The following post is dedicated to my grandmother Raquel "Quequi" Maldanado Rodriguez (1926-1994). Me haces falta, mami. Te amo.
i) For the past several weeks I have given much thought to the idea of identity crisis in poetics. I've been much beleaguered with conflict: Do I keep my mouth shut? Don't agitate, to I need this discussion in order to sleep soundly, even if this discussion is whispered, a monologue.
ii.) My conscience directs me towards that second choice. Dad: "Don't get on some soapbox!" Me: "I won't!" Mom: "You need to do it! Why not?"
1) There is a silence to my last name, a quietude I've never been able to completely discern. What does it mean? Do I change it? You know, cute high school kids can be quite cruel. Like so many other high school students,I heard the jokes, and I took them, stored them away, festered they did, I'd let them go, eventually. The power of affirmation, reaffirmation, embrace, detachment.
2) What in the hell is poetry? I'm fifteen-years-old, and I'm looking at trochees, stanzas, enjambments, and what I once completely disregarded, dismissed, I decide to touch, devour. In a previous post, I mentioned that cummings' 100 poems was the first volume of poetry I truly read, parsed. I carried it with me at all times: On my way to a friend's, on the N train headed towards Brighton. Why was this text becoming inextricable from my person? A limb. Forgive the mawkishness, it's nostalgia.
3) I remember handing George (Mr. MacLarty at the time) my first attempt. He was so very kind; he was diplomatic, generous. A little too lyrical, but keep trying he said. I was easily discouraged. I decided to sleep for the next two years, but I kept on reading during those moments of wakefulness. I'd scribble something for my la-dy friend, proudly signing it before handing it to her. Silly. Too lyrical, but maybe I'd get it straight. I never did get it straight, and don't plan on getting it straight, but I stay its path. I'm still sleeping, but college in September, time to wake up, just a little.
4) First semester concludes, I decide on my major: Comparative Literature. Fancy, no? Dad: "What the hell are you going to do with that? Maybe advertising." At the time, I wasn't sure, and I'm still not sure, but I was certain that I loved books, text; I liked slamming my body against the shelves of the college library (true story). Chuito Sin Coquis: My first college attempt at writing a one-act play. Good? No. Necessary? Yes. Poorly acted by yours truly on a stage in St. John's University? Of course. Necessary? Yes. Born: 1993. From: Disparaging remarks made by some latina friends at the time. Some of those gems: "Why you dress like that?"; "You smoke Chesterfields?"; "You're like a blancito." Now, mind you, I love, and still love, these friends, but make no mistake, a challenge had been declared by said friends. Why should I write this one-act-er that was best suited for the litter box. Necessary? Yes. Why should I keep writing? Should I? what are 'mi gente' going to think of me. Should I write about the cultura, la famalia? Could I write about other things? Maybe. Not sure. Hand me that riddle.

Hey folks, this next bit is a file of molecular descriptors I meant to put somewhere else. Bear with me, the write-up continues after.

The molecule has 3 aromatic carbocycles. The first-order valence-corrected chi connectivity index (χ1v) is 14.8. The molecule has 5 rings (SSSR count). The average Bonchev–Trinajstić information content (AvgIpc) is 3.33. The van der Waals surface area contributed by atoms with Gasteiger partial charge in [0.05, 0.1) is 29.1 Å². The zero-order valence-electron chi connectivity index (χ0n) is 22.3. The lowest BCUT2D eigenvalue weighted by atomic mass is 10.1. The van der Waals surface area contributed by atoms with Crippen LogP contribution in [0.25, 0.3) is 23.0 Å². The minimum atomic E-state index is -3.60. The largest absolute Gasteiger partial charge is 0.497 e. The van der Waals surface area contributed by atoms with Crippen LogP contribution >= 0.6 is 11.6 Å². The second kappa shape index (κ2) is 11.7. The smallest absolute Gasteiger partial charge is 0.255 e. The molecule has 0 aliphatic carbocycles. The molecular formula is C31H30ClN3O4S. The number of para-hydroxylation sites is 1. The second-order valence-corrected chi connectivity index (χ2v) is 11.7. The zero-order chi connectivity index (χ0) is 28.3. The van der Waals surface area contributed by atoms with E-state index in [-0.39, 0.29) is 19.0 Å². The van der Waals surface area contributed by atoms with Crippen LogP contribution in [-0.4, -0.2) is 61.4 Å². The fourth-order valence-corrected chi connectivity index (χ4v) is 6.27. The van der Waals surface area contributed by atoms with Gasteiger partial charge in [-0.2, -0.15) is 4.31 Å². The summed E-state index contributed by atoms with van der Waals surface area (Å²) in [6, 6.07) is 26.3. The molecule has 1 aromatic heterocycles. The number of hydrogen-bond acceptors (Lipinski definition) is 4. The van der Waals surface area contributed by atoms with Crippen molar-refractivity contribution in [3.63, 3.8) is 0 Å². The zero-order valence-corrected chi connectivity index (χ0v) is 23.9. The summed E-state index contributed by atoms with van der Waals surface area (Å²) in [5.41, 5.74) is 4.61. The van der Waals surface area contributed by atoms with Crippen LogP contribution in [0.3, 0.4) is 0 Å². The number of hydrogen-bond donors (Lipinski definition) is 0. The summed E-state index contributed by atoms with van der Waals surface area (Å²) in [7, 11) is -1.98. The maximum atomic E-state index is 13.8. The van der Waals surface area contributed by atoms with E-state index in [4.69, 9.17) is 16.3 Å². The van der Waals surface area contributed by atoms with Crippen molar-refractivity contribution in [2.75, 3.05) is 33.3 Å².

5) Fast forward: Years later, I continue writing that thing called poetry or poesia; I'm stubborn. Problem: That damn last name. If I only I could change it. No, I'll keep it. Mami would slapped me in the head for even thinking such a thing. I keep it. Now what? What? Yes, Victor Hernández Cruz, William Carlos Williams, Piri Thomas, Miguel Piñero, Julia de Burgos, they'd all been there, done it. Caveat: Not in anyway am I putting my name in that list, just imparting examples.
6) La familia: DeJesús, Rodriguez. Locations: Caguas, Ponce, Brooklyn. Scattered about cool cats. Diaspora with a smile. Grandma (Mami) took care of me, taught me la lengua, made me eat the food, waved the flag, proud to be boricua. Me, proud? Not so much. It took years of thought and therapy before I'd embrace that last name. I suppose my problem with the last name is that it seemed to obstruct, impede my plans. What plans? How? Don't have an answer. Lucky to be bilingual, right Mami, Mom, Dad, Papi? You see, I'm not pontificating, but paying homage to my roots, my foundation, my cement. This for Pepe, John (mi primo, dead at 37 due to alcoholism), Ismael, Abuelo Fingue, Abuelo Luis, Titi Lola, Titi Carmen, Tio Paco ( the gang stories of Red Hook, priceless. Names: The Chaplin Mau-Maus, The Apaches, et al). All them cowboy and indians, my family. Wild cats, Fragmented, but united under one organic, poetic smile. Prosody, unbeknownst to them, was and is in their blood. Whether it manifests itself in form of "Coño" (fuck in our dialect), merengue, salsa, Hector Lavove, Tito, the music, the perpetual dance, tounge and foot. Ray, write about anything you want, it's all there for you to cradle. Use it all. Combine it all. Make it one. Sonrisa. Oh, the physiognomy of it all. The physiology. Orgullo.
Recommendation of the day: Poets off Poetry (POP), which can be found
The Lower East Side of Manhattan
|by Victor Hernández Cruz|
By the East River